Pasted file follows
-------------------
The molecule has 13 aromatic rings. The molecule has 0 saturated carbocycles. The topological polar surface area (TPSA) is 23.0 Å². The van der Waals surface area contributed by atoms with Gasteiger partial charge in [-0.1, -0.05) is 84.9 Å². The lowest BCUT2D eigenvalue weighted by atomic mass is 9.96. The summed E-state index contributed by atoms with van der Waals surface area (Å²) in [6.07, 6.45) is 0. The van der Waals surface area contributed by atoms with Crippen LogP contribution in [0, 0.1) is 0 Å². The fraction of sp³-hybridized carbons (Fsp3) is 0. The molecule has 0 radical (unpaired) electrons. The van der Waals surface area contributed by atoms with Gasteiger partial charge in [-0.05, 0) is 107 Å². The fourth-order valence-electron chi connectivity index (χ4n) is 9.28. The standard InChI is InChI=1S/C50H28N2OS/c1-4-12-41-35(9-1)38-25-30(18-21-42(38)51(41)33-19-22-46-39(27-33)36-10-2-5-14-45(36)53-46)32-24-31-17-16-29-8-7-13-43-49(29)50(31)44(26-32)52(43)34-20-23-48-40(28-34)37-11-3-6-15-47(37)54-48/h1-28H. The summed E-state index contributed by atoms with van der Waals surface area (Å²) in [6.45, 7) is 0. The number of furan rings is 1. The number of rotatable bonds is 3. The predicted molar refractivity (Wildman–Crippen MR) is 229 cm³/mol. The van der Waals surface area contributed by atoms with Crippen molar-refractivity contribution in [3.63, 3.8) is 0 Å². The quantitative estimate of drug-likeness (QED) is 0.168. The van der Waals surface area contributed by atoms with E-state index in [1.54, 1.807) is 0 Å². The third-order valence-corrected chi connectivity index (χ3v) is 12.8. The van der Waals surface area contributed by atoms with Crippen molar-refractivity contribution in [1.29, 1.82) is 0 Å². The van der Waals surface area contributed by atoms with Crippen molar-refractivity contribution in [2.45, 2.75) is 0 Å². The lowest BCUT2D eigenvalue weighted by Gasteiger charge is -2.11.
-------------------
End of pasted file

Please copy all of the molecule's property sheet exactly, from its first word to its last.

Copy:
The molecule has 13 aromatic rings. The molecule has 0 saturated carbocycles. The topological polar surface area (TPSA) is 23.0 Å². The van der Waals surface area contributed by atoms with Gasteiger partial charge in [-0.1, -0.05) is 84.9 Å². The lowest BCUT2D eigenvalue weighted by atomic mass is 9.96. The summed E-state index contributed by atoms with van der Waals surface area (Å²) in [6.07, 6.45) is 0. The van der Waals surface area contributed by atoms with Crippen LogP contribution in [0, 0.1) is 0 Å². The fraction of sp³-hybridized carbons (Fsp3) is 0. The molecule has 0 radical (unpaired) electrons. The van der Waals surface area contributed by atoms with Gasteiger partial charge in [-0.05, 0) is 107 Å². The fourth-order valence-electron chi connectivity index (χ4n) is 9.28. The standard InChI is InChI=1S/C50H28N2OS/c1-4-12-41-35(9-1)38-25-30(18-21-42(38)51(41)33-19-22-46-39(27-33)36-10-2-5-14-45(36)53-46)32-24-31-17-16-29-8-7-13-43-49(29)50(31)44(26-32)52(43)34-20-23-48-40(28-34)37-11-3-6-15-47(37)54-48/h1-28H. The summed E-state index contributed by atoms with van der Waals surface area (Å²) in [6.45, 7) is 0. The number of furan rings is 1. The number of rotatable bonds is 3. The predicted molar refractivity (Wildman–Crippen MR) is 229 cm³/mol. The van der Waals surface area contributed by atoms with Crippen molar-refractivity contribution in [3.63, 3.8) is 0 Å². The quantitative estimate of drug-likeness (QED) is 0.168. The van der Waals surface area contributed by atoms with E-state index in [1.54, 1.807) is 0 Å². The third-order valence-corrected chi connectivity index (χ3v) is 12.8. The van der Waals surface area contributed by atoms with Crippen molar-refractivity contribution in [1.29, 1.82) is 0 Å². The van der Waals surface area contributed by atoms with Crippen molar-refractivity contribution in [2.45, 2.75) is 0 Å². The lowest BCUT2D eigenvalue weighted by Gasteiger charge is -2.11.